new blog of a good friend, an honest to goodness old-school Tory, who keenly appreciates the traditional basis of Canada’s distinct political culture and is committed to vigorously prosecuting the argument against further encroachment into our political discourse by the degenerate brand of “movement” conservatism that’s already so horribly disfigured American politics.
“The task of a real conservative is to keep alive the idea that conservatism can and must have a spirit, a mind, a memory, and deep roots in our living tradition, and, by so doing, reveal the current “Conservative” Party of Canada as the soulless, corrupt, hack-led apparatus it is.”
Amen to that.
Update: Points of Convergence
I just want to expand on something in the comments to explain myself a little better.
In recent decades, traditional conservatism (what some might call “authentic” conservatism or “Toryism” if you will) hasn’t been much in evidence in Canada. It’s become a somewhat unfashionably quaint notion, largely forgotten if not altogether unknown by younger Canadians, displaced instead by a loathsome, right-wing American-inspired “movement” version that’s politically expedient and cynical to the core. Movement conservatism of course is really little more than neo-liberal market worship that embraces the wholesale disruption of traditional Canadian values so long as corporations are making money in the process and the ever-increasing concentration of wealth and power in the hands of the few continues unabated. It channels the reactionary and xenophobic impulses of its followers into a few red-meat issues – abortion, gays, immigration, crime and so on – that pose no threat whatsoever to the corporate power structure.
Contrary to what one might be inclined to gather from reading the endless steam of puerile, culturally illiterate right-wing bilge disgorged ad nauseam by the so-called “Blogging Tories” (a tragic misnomer) or the obscenely inane twaddle of pundits in the mainstream media, the bedrock political philosophy of Canadian conservatives has always been one that’s wary of American empire, firmly federalist, and politically centrist. In fact, traditional conservatives are as suspicious of free-market libertarians and corporatists on the right as they are of the anti-establishment socialists on the left. Whereas being a Tory in Canada used to mean adherence to the principles of universality, the common good, and the progressive role of the state in nation-building, these concepts are now considered reprehensibly “liberal” and, as such, are widely reviled and loudly denounced by the extreme right-wing ideologues operating in conservative disguise.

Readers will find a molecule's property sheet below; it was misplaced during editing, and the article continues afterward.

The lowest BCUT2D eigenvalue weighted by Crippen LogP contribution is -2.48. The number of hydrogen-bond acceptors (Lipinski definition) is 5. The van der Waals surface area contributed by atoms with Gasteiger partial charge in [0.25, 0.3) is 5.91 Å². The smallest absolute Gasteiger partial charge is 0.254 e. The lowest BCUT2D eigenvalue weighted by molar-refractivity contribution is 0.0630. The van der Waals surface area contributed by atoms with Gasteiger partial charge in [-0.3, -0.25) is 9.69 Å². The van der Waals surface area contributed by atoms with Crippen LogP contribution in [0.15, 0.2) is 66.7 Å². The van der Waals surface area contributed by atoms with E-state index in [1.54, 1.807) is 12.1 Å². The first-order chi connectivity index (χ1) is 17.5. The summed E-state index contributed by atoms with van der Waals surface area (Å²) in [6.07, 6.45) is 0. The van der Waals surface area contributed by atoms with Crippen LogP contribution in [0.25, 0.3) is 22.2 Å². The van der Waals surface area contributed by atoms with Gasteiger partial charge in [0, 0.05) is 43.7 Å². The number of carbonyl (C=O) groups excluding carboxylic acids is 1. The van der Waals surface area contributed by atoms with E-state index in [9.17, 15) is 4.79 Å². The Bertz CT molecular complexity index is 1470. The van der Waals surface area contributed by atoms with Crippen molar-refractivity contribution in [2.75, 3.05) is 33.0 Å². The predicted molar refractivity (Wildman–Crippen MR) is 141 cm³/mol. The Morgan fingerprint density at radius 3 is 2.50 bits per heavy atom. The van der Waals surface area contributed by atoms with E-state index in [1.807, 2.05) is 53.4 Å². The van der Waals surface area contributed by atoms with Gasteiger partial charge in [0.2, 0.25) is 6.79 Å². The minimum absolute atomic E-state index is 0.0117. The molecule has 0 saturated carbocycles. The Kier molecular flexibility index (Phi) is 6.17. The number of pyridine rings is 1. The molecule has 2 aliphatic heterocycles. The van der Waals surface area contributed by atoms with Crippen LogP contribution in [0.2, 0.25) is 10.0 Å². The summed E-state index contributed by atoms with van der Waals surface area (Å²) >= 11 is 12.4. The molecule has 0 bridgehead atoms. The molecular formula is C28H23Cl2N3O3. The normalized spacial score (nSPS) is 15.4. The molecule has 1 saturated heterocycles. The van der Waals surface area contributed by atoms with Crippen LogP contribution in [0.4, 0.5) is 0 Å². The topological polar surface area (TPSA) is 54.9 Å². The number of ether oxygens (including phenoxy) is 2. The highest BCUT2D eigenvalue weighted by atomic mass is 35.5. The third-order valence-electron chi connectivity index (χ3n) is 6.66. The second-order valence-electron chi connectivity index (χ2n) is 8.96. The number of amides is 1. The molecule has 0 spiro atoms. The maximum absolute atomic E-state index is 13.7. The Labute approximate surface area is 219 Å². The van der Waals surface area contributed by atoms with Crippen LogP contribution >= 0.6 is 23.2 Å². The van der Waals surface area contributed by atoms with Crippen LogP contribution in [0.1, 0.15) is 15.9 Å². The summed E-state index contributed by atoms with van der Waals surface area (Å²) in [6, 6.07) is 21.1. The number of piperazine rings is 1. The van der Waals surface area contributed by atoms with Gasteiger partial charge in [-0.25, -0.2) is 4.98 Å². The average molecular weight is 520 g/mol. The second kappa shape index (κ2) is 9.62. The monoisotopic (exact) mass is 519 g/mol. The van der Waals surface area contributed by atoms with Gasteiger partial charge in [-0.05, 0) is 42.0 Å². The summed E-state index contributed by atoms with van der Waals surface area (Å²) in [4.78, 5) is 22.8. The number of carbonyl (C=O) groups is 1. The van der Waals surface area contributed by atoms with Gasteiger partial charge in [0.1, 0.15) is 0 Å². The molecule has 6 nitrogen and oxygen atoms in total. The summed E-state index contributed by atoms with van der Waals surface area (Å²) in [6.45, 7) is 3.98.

While so-called “progressives” may be at fundamental odds with the tenets of traditional conservatism in several key respects, there are also many points of convergence with which common cause can be made. For example, it seems fair to suggest a shared disgust amongst both groups with what might be called “Wal-Mart conservatives” — by which I mean people who worship at the altar of the “cheapest price” — and the prevalent utilitarian values of the market right generally. On the both the environmental and “New Urbanism” fronts, there is also much inspiration that draws heavily from the conservative well (although you’d never know it from the dunderheads that comprise the “Blogging Tories”) such as the thinking of Jane Jacobs and E.F. Schumacher, to name but a couple of influences in these areas. In terms of nationalism and opposition to the relentless economic integration with the United States, here too many “progressives” are of one mind in terms of developing our own distinctly Canadian economic and cultural sovereignty.
My point in all this is that in today’s “dumbed down” political discourse, dominated as it is by the highly adversarial left/right paradigm, we “progressives” would do well to look beyond the hackneyed ideological stereotypes. There are allies out there, and not always where one might expect to find them.